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In yet another victory for animals, the Supreme Court of the United States yesterday declined to hear a challenge to California’s foie gras ban, allowing the prohibition on the sale of this cruel product to remain in effect.
California has banned the production and sale of foie gras, a so-called “delicacy” made from the diseased livers of ducks and geese, since July 2012. Days after it went into effect, foie gras producers sued California, claiming that the ban was unconstitutional and requesting that a court halt the ban. A federal judge, and later the Ninth Circuit Court of Appeals, disagreed and denied the request, allowing the ban to stand.
The foie gras producers then appealed to the Supreme Court, requesting a reversal of the decision from the lower courts. The Supreme Court denied the producers’ request, effectively keeping the ban in place. Fortunately for ducks and geese, it therefore remains illegal to produce or sell foie gras in California.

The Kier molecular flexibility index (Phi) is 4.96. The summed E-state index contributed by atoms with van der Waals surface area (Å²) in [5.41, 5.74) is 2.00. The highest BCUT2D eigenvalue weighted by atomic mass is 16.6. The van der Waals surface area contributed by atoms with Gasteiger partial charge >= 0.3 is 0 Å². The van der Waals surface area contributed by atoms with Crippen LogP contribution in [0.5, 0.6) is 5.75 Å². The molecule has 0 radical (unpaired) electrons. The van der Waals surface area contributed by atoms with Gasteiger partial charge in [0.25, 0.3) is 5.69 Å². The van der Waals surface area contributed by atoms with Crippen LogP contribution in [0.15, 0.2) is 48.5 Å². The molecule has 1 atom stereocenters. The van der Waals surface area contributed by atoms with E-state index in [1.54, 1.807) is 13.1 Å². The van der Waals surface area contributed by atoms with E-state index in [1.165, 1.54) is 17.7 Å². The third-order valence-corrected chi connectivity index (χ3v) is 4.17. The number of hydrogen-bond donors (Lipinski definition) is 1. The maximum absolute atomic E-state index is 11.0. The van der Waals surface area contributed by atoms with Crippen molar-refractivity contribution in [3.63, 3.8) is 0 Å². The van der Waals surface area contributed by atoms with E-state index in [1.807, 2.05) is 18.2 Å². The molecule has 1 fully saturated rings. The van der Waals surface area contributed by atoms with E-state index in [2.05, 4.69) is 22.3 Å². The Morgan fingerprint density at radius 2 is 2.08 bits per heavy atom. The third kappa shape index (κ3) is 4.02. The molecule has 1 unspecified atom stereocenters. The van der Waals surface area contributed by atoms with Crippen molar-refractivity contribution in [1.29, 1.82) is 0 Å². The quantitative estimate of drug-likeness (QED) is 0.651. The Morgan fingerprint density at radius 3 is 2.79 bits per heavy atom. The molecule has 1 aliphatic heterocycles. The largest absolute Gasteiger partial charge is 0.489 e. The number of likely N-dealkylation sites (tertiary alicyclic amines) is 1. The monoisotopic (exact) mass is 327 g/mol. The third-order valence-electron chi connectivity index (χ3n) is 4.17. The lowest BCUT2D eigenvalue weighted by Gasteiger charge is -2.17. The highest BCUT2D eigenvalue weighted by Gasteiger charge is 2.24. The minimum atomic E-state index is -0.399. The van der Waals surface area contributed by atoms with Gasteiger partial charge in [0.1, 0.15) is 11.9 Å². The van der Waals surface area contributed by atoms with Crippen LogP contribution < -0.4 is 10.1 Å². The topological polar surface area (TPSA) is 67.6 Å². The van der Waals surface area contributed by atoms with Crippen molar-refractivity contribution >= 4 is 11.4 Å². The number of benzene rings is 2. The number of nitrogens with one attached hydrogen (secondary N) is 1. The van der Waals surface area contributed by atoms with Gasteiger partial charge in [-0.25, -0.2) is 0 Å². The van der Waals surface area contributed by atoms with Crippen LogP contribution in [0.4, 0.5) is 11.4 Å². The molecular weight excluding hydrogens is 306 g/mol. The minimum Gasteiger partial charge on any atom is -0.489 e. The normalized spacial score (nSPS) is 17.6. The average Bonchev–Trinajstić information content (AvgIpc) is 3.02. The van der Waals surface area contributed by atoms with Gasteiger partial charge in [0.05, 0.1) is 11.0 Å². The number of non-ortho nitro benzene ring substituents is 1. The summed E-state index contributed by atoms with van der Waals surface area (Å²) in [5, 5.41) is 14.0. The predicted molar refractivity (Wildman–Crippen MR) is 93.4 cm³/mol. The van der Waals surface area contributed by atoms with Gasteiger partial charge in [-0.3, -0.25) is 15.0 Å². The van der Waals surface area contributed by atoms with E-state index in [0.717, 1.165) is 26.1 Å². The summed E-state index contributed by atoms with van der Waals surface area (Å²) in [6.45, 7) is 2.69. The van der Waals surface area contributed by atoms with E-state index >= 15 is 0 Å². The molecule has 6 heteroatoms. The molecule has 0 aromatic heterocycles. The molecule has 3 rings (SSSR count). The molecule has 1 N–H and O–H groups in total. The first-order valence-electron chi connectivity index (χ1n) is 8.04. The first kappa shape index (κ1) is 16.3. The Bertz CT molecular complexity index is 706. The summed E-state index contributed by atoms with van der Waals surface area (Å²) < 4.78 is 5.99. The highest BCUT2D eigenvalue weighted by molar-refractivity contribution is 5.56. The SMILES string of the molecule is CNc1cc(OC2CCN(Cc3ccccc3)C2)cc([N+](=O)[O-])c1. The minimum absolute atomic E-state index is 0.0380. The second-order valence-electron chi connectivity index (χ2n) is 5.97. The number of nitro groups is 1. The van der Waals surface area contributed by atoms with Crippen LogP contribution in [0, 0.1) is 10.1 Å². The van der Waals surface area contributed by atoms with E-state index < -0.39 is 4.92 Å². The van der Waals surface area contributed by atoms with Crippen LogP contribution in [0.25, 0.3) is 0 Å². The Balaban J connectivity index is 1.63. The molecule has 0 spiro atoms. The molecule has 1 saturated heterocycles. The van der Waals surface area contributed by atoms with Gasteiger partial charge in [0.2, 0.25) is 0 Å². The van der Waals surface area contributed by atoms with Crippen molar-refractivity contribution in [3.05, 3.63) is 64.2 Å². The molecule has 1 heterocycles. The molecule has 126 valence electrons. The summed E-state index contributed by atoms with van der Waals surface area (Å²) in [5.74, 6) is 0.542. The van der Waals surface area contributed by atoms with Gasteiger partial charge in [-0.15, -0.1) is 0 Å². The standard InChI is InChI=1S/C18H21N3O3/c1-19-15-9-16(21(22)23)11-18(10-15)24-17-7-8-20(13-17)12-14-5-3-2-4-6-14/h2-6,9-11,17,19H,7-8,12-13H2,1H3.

Foie gras – French for “fatty liver” – is produced by force-feeding ducks and geese (shoving a pipe down their throats and pumping food into their stomachs) until their livers swell up to ten times normal size, inducing a disease in the birds called hepatic lipidosis (fatty liver). Many countries, including the UK, Germany, and Israel, have banned the practice of force-feeding due its inherent cruelty. California is currently the only state in the US that bans foie gras, although Compassion Over Killing is currently suing the USDA for allowing the sale of this diseased product in violation of federal law.
The Supreme Court’s denial follows close behind another recent court victory for animals in the Golden State, when a federal judge dismissed a challenge to California’s battery cage egg ban.